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What You Need to Know About Completing the FAFSA

If you’re a student or the parent of a student about to enter college, you’ve probably heard of the FAFSA. FAFSA is the Free Application for Federal Student Aid and is the key to receiving any form of federal aid to help pay for the next school year.

Most students who are enrolled or plan to enroll in two- and four-year colleges, graduate schools, professional schools and most vocational and technical schools are eligible to receive federal aid.

 

Here’s a quick rundown of what you need to know about the FAFSA:

Is the FAFSA Free?

Yes, The FAFSA is free. You can complete the application yourself and don’t need to pay anyone to do it for you. It is available online, in PDF form, and in paper form.

Where can I apply for FAFSA?

Most people complete it online at www.fafsa.ed.gov.

Do I need to submit a FAFSA application Every Year?

Yes. You will need to submit a new FAFSA application before the start of each academic year in which you want to receive federal aid.

Is the FAFSA required?

Completing the FAFSA is necessary to receive any form of federal aid, including:

  • Pell Grants
  • Federal Supplemental Educational Opportunity Grants (FSEOG)
  • Perkins Loans
  • Stafford Loans
  • PLUS Loans
  • Federal Work-Study Jobs

Your state will also use your FAFSA application to calculate your eligibility for:

  • State-Funded Grants
  • State-Funded Scholarships</li

Many colleges and universities will use your FAFSA application to determine who they will award:

  • Institutional Merit-Based Financial Aid
  • Institutional Need-Based Financial Aid

In short, completing a FAFSA is a necessary—and potentially highly beneficial—step to take when applying to colleges. In fact, you qualify for a $1,000 College Board Opportunity Scholarship just by completing and submitting your FAFSA.

The process of completing the application can seem daunting, so it’s best to prepare and make sure you give yourself enough time to gather the required information before the deadlines hit.

When is the FAFSA due?

Federal deadline: June 30 is the final day to apply for federal aid for the 2020-2021 academic year.
State deadline: Check your state’s FAFSA deadline here.
College deadline: These deadlines vary by school, so check your school’s website or contact the financial aid office to learn their cutoff date for applications.

 

The Financial and Other Information Required to Complete the FAFSA

Before you get started, you and your parents will both need to create separate FSA IDs. These IDs should link to your unique email addresses and phone numbers. If you plan to apply for financial aid every year that you’re in school, you will need these FSA IDs, so make sure to keep track of them.

You can create your FSA IDs here.

Filling out the FAFSA requires you to come prepared. Make sure you have these documents on hand before you get started:
If you are a U.S. citizen, you will need your:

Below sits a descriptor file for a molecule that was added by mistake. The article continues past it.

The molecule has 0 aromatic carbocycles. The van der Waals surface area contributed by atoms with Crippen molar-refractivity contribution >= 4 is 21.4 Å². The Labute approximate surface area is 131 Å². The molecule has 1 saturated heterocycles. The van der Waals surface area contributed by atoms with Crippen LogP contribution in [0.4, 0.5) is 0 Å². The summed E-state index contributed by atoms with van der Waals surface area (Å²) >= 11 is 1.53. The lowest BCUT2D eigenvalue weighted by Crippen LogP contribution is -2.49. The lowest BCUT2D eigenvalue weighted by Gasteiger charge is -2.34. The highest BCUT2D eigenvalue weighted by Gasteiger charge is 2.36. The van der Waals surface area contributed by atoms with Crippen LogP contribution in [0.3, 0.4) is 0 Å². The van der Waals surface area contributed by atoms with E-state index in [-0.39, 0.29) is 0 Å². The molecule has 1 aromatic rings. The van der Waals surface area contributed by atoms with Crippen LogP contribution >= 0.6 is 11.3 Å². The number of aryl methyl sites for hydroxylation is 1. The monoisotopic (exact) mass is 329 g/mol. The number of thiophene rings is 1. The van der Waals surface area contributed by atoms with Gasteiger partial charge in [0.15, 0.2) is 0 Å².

• Social Security card or number
  • Driver’s license (if you have one)
  • Previous year’s federal income tax return (plus your parents’ if a dependent)
  • Previous year’s W2 form (plus your parents’ if a dependent)
  • Statements from bank accounts in your name (plus your parents’ if a dependent)
  • Records of any untaxed income from the previous year (plus your parents’ if a dependent)
  • Parents’ investment records and other business records (if a dependent)

If you are not a U.S. citizen, you will need your:

  • Driver’s license (if you have one)
  • Previous year’s federal income tax return (plus your parents’ if a dependent)
  • Previous year’s W2 form (plus your parents’ if a dependent)
  • Statements from bank accounts in your name (plus your parents’ if a dependent)
  • Records of any untaxed income from the previous year (plus your parents’ if a dependent)
  • Parents’ investment records and other business records (if a dependent)

Because federal aid is need-based, the FAFSA requires financial information from you (if you’ve ever filed taxes) and your parents (if you are a dependent).

The web-based FAFSA makes this process relatively simple with their IRS Data Retrieval Tool, or DRT. The IRS DRT will allow you to import your tax information from the IRS and into the FAFSA form in a handful of clicks. Using this tool will save you time and cut down on the amount of paperwork you need to keep track of, so using it is highly recommended.

Keep in mind that if your family’s financial or marital situation has changed since filing taxes, you should still complete the FAFSA as required, then contact the school or schools you plan to attend and discuss your situation with the financial aid office.

 

You’re Ready to Get Started!

Don’t let the FAFSA intimidate you into not completing it. When you break the application down into easily digestible parts, the process becomes much easier. In the interest of keeping it simple, here’s an overview of what you need to do to get started:

  • Create your FSA ID.
  • Complete the FAFSA every year that you want to apply for financial aid.
  • Gather the necessary documentation.
  • Meet the deadlines.

Good luck! And don’t be afraid to use other resources and ask for help if you get stuck!



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